Following formula was used to calculate the appropriate sample size for this study [19]. The minimum sample size (n) was estimated according to the following parameters: N was the relative number of prison officers in western China, design effect (DEFF) was set at 2.0,Z1 − α/2was set at 2.58 (level of significance 99% with the two-tailed test), p was set at 4% based on the prevalence of psychological problems (3.6–5.0%) with Chinese adults in an earlier survey [20], and the sample error(d) was 5%.

$$n=\left[ DEFF\ast N\ast p\ast \left(1-p\right)\right]/\left[{d}^2/{{\mathrm{Z}}^2}_{1-\upalpha /2}\ast \left(N-1\right)+p\ast \left(1-p\right)\right]$$

The recommended sample size was calculated as 814 respondents. To account for the anticipated non-response rate, the questionnaire was distributed to 1035 prison officers. Finally, a total of 981 valid questionnaires as a convenience sample were completed without assistance.

Data collection and survey questionnaire

Data were collected using self-administered questionnaire, which evaluated the mental health status of frontline prison officers in the phase of the COVID-19 epidemic. The survey questionnaire was developed with 4 parts: informed consent, socio-demographic factors, items on work and life situation of frontline prison officers, and mental health status. (i) Participants were informed that the right to take a voluntary participation was absolute, and the completion of the questionnaire implied providing the consent. (ii) Demographic characteristics of the participants included variables such as gender, age, marital status, education, and working years, etc. (iii)A self-designed questionnaire was used to collected the information about recent work patterns (quarantine at designated location, lockdown shift inside the prison, a lockdown resting period at home),night shifts (less than 7, 7 to 15, more than 15times/month), diet (irregular or regular), physical exercise (no exercise, less than 3, more than or equal to 3 days/week), smoking (never, sometimes, everyday), self-reported physical condition (good or poor), disease history in the past year (no illness, chronic, serious illness. It did not include mental health problems), and communication with family members (0 to 2, more than 2 times/week). (iv) The Chinese version of the 12-item General Health Questionnaire (GHQ-12) was used to measure mental health status in present study.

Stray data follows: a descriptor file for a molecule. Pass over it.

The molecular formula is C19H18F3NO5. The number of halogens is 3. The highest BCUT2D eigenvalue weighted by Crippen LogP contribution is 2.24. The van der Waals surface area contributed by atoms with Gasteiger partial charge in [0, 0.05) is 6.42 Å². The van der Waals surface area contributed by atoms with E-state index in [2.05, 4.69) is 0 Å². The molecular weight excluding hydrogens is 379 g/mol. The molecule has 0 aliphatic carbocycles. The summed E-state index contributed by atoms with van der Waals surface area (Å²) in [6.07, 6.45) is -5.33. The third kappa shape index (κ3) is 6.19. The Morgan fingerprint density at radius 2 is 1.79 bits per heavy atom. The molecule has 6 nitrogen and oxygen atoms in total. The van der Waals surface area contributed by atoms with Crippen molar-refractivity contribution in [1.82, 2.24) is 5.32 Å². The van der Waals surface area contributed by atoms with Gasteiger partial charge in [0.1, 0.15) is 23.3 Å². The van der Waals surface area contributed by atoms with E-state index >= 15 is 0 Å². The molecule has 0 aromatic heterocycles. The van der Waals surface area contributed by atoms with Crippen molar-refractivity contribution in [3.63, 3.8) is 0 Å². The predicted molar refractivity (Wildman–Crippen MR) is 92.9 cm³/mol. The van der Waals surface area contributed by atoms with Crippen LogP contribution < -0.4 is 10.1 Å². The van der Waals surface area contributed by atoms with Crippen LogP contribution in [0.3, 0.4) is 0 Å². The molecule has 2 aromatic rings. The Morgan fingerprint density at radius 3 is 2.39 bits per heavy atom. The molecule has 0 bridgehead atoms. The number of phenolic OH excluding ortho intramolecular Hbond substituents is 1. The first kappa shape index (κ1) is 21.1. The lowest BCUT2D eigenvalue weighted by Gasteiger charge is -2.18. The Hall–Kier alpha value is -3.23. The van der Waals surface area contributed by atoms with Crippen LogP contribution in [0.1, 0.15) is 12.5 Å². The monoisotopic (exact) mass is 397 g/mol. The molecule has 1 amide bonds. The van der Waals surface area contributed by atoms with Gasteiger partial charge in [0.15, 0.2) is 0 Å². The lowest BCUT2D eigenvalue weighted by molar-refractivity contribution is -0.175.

TheGHQ-12could be analyzed as a single dimension mental health test [21]. However, many factor-analytic studies have suggested that it could be divided into two or three specific and meaningful factors, in which each factor was composed of several items from the scale [22,23,24]. When compared to other methods and applied to different samples, the three-factor model proposed by Gribbin and Worsley(1977) [22], including anxiety and depression (Factor I, item of 2, 5, 6, and 9), social dysfunction (Factor II, item of 1, 3, 4, 7, 8, and 12), and loss of confidence (Factor III, item of 10 and 11), was verified to give the best fit [25]. Therefore, this model was used to measure the types of psychological issues that the frontline prison officers might suffer from. The GHQ-12 scale composed of 12 items with answers scored from “better than usual / not at all = 0”and“same as usual / no more than usual=0” to “less than usual / rather more than usual =1”and“much less than usual / much more than usual =1” [26]. All item scores were added to give GHQ-12 total score, which the possible score ranged from 0 to 12. The scale with higher total scores indicated higher degrees of disturbance of the mental health status [27]. In this study, the GHQ-12 was reliable and repeatable and showed good internal consistency (Cronbach’s alpha was 0.895). An additional table file shows this questionnaire in more detail (see Additional file 1).

Ethical considerations

This study protocol was approved by the Ethical Review Board of West China Medical School at Sichuan University. All participants have signed the informed consent form via the “Questionnaire Star” after explaining the purpose of the study. Their personal information was collected anonymously, and all the data was used for research purposes only.

Statistical analysis